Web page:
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Grover777
10-19-2008, 08:46 AM
Hi:

Do I need to fog an efi engine? If so, what is the proper procedure?
I have a 2001 PS 209 with the 330hp LTR engine.

Thanks!

TMCNo1
10-19-2008, 09:25 AM
These threads may help, http://www.google.com/cse?cx=partner-pub-1573311577903577%3Adsmp8jq2q09&ie=ISO-8859-1&cx=partner-pub-1573311577903577%3Adsmp8jq2q09&ie=ISO-8859-1&cx=partner-pub-1573311577903577%3Adsmp8jq2q09&ie=ISO-8859-1&q=Fog+EFI&sa=Search

bigmac
10-19-2008, 09:55 AM
Hi:

Do I need to fog an efi engine? If so, what is the proper procedure?
I have a 2001 PS 209 with the 330hp LTR engine.

Thanks!

Yes, you do. Carburetor vs EFI makes no difference relative to the need to fog the engine before layup.

Pull your spark arrestor and with the engine running, spray fogging oil into the intake. The engine will bog and white smoke will come out the exhaust. I do this as the very last step in the winterizing process, and after several cycles of spray-bog-spray-bog, I spray into the intake until the engine actually dies.

Don't trust that the little red straw on the fogging oil can won't come loose and shoot into your engine.

east tx skier
10-19-2008, 11:01 AM
Yes, you do. Carburetor vs EFI makes no difference relative to the need to fog the engine before layup.

Pull your spark arrestor and with the engine running, spray fogging oil into the intake. The engine will bog and white smoke will come out the exhaust. I do this as the very last step in the winterizing process, and after several cycles of spray-bog-spray-bog, I spray into the intake until the engine actually dies.

Don't trust that the little red straw on the fogging oil can won't come loose and shoot into your engine.

I don't know if the LTR is a "dry intake," but if it is, from what I've read about my non-indmar engine, you may not want to fog it at the intake. Rather, you would fog the cylinders (remove the spark plugs and spray fogging oil into the chamber) and then turn the engine over a few turns by hand. Again, this may be a PCM specific instruction, but it may be worth investigating further before you fog the intake on your engine.

Grover777
10-19-2008, 11:09 AM
Thanks! I will dig more and see what it takes for the LTR. I did the TMC Google search and did not find much for LTR.

OhioX14
10-19-2008, 12:34 PM
On newer engines there seems to be increasing reasons NOT to fog through the intake. On my MCX Indmar specifically warns against it as it can get into the catalytic converters and cause damage. There's also the EFI dry intake concerns and my dealer has warned me about that.

I'm a firm believer in changing the oil during winterization and really don't see the need to change it again in the spring. However, if you fog each cylinder and that stuff makes it's way into the oil pan I would feel compelled to change the oil again. Therefore, why bother? I never fogged my GT40 prior to purchasing my first Mastercraft, I know quite a few people who don't fog, and I don't plan on doing next year when I start winterizing my own boat again. There seems to be more reasons against it than there are for it.

wpauling
10-20-2008, 08:44 AM
On newer engines there seems to be increasing reasons NOT to fog through the intake. On my MCX Indmar specifically warns against it as it can get into the catalytic converters and cause damage. There's also the EFI dry intake concerns and my dealer has warned me about that.



My dealer gave me the same warning/concerns when we talked winterization on my MCX Indmar engine.

Scott
10-20-2008, 09:08 AM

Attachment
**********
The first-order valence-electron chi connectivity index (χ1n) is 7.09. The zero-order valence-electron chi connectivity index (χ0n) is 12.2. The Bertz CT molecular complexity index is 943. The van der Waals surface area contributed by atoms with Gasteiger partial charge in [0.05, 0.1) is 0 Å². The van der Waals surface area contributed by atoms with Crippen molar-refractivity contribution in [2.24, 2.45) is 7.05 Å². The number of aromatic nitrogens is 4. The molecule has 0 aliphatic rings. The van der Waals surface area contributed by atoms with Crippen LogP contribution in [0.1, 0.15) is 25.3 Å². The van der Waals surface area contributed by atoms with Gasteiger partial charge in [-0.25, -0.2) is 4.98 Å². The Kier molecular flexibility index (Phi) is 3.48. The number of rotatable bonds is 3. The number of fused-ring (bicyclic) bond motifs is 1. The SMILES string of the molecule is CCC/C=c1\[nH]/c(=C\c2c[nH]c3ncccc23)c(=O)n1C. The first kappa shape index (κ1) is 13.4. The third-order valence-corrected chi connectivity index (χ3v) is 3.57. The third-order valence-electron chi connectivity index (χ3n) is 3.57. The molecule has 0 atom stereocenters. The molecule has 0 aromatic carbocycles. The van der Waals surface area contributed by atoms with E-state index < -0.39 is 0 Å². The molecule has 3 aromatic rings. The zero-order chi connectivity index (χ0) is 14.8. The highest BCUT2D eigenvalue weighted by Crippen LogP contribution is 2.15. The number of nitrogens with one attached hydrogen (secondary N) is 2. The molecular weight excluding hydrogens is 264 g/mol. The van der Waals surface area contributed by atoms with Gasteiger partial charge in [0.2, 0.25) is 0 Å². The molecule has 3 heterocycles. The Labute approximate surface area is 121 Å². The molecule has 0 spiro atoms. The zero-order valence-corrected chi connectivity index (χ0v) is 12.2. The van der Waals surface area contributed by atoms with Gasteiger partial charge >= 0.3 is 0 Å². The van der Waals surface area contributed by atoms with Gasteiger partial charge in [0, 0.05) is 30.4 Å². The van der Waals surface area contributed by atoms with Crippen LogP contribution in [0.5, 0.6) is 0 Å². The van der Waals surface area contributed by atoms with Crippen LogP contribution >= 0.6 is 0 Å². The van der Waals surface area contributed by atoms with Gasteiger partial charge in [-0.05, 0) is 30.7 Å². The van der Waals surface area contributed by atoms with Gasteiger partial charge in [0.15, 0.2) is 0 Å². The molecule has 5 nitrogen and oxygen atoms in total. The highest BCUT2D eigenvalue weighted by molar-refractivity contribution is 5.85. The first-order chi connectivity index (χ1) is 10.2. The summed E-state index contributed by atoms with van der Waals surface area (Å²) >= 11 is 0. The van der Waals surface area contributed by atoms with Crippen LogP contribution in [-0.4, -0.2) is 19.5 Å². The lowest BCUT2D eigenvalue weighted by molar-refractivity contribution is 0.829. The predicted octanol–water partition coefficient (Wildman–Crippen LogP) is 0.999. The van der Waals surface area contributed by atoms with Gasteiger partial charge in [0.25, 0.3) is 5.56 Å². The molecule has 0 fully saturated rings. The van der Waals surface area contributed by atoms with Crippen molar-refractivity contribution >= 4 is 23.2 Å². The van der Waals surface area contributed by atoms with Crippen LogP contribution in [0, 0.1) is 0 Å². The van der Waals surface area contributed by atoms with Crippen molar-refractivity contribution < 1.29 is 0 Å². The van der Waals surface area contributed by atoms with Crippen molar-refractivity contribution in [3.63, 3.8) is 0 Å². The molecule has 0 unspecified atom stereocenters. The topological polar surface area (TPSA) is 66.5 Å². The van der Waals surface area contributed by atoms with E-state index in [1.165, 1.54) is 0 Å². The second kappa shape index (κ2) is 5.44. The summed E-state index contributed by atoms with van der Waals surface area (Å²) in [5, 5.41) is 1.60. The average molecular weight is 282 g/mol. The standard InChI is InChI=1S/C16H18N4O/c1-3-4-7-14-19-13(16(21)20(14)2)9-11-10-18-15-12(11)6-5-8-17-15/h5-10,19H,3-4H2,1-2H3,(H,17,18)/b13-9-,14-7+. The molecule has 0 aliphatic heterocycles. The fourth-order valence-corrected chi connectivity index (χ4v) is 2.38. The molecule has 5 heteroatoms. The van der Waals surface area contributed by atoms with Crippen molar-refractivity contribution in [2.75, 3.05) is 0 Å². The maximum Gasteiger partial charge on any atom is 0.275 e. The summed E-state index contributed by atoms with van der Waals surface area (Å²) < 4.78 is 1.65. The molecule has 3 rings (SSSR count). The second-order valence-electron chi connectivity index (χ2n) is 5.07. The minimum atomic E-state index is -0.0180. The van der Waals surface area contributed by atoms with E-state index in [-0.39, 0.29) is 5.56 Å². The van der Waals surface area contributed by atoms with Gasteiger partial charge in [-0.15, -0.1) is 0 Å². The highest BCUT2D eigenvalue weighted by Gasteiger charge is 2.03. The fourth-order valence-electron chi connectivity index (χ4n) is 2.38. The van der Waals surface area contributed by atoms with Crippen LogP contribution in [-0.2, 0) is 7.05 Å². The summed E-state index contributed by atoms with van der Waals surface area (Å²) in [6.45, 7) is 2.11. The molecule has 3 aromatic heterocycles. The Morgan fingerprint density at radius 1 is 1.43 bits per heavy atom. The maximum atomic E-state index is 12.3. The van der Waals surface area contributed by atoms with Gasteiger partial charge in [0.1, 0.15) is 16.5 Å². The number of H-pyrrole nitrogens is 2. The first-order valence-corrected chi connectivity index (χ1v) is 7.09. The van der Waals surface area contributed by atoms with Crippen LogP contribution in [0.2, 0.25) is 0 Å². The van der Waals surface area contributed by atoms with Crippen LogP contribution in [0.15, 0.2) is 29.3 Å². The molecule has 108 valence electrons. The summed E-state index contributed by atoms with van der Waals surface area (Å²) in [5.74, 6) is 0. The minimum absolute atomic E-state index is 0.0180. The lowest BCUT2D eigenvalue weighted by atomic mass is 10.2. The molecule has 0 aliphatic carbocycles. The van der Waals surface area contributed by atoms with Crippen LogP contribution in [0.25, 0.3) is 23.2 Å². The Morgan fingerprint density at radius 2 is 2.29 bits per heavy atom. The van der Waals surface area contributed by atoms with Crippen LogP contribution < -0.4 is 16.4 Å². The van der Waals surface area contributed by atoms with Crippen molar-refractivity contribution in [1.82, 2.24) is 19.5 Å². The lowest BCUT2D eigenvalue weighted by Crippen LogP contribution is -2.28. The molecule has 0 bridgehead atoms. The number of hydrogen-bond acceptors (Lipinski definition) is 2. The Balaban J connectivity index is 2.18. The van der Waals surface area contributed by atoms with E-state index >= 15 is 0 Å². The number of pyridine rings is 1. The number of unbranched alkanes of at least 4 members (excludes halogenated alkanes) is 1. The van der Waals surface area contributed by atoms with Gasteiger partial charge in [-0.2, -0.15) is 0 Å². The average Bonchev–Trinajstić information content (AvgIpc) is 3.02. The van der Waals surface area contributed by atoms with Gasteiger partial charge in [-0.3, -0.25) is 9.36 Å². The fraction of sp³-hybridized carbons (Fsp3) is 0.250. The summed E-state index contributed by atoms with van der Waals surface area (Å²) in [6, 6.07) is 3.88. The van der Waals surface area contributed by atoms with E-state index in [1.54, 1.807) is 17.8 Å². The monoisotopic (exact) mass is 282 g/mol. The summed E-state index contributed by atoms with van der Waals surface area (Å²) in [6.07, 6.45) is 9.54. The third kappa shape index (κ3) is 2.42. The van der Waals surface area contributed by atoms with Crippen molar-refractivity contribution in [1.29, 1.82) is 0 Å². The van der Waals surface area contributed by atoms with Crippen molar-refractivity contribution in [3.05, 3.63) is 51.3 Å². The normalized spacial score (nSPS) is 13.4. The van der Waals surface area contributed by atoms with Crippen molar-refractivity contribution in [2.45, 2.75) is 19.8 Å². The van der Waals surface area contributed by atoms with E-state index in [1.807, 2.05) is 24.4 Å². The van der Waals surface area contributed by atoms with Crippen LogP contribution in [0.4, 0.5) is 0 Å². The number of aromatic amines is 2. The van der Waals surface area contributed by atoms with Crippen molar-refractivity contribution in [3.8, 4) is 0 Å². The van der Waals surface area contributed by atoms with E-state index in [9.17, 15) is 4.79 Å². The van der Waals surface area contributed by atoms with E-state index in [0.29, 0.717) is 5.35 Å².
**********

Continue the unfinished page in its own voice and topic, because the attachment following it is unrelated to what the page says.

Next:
I have to ask this?? My Master Craft dealer leaves the spark arrestor on, starts engine and sprays fogging oil through the arrestor.. Is this cool??

TMCNo1
10-20-2008, 09:33 AM
I have to ask this?? My Master Craft dealer leaves the spark arrestor on, starts engine and sprays fogging oil through the arrestor.. Is this cool??

Sounds like a little lazyness and if there is any dust, trash on the flame arrestor it could be dissolved during fogging and pulled into the intake.:twocents:

bigmac
10-20-2008, 10:38 AM
I have to ask this?? My Master Craft dealer leaves the spark arrestor on, starts engine and sprays fogging oil through the arrestor.. Is this cool??
I don't think so, but the magnitude of its badness depends on the material of the spark arrestor. If it's a metal element, probably not too bad. If it's a K&N paper element, it's very bad.

Scott
10-20-2008, 11:11 AM
I don't think so, but the magnitude of its badness depends on the material of the spark arrestor. If it's a metal element, probably not too bad. If it's a K&N paper element, it's very bad.

Its a K and N filter!!!

bigmac
10-20-2008, 11:25 AM
Its a K and N filter!!!

Very bad. Sheer laziness.

The functionality of a K&N filter depends on the condition of the paper element. K&N is very specific about how those should be maintained, especially regarding cleaning and oiling. Unless your dealer is fogging your engine with K&N filter oil, I'd be inclined to insist that he treat your filter the way that K&N recommends.

Grover777
10-20-2008, 11:45 AM
Talked to my dealer today. He says it would not hurt to fog the LTR. I will give it a go tonight, with the arrestor off and making sure the straw is very secure.

greenem3063
10-30-2008, 12:48 PM
I just completed my first winterization on my 1998 MC Maristar 230 VRS. It has a 1997 or 1996 LT1 engine. I read through multiple threads and several of the check lists that have been posted and elected to drain all of the water out of the engine and heater and add the pink RV/Marine antifreeze. I disconnected the heater lines, blew out the water, pumped it full of antifreeze, and then plugged the lines and and engine connections for the winter. I made up a hose connection to fit the raw water intake, added three cans of Sea Foam stablizer to the full gas tank, ran the engine to warm it up to operating temperature, changed the oil and filter, and then drained the water from the engine, exhaust mainifolds, and muffler. I hooked up a five gallon pail to the raw water intake, started the engine, and ran 5 gallons of antifreeze into it. My final step was to remove the spark plugs and fog the cylinders, loosely put the plugs back in, and turned the engine over a couple of times to distribute it. I am concerned, however, with one of the steps in one of the check lists that I reviewed. It said to drain the "Speedo tubes". I am not familiar with that term so could anybody tell me if my LT1 has them and, if so, where they are. Would my running the engine with antifreeze protect them? My final step will be to tape the exhaust flaps closed, prop the engine cover open, and then have the boat shrinked wrapped for outside storage in Michigan. If there are any other steps that I should take before I shrink wrap it, please let me know.

JimN
10-30-2008, 12:56 PM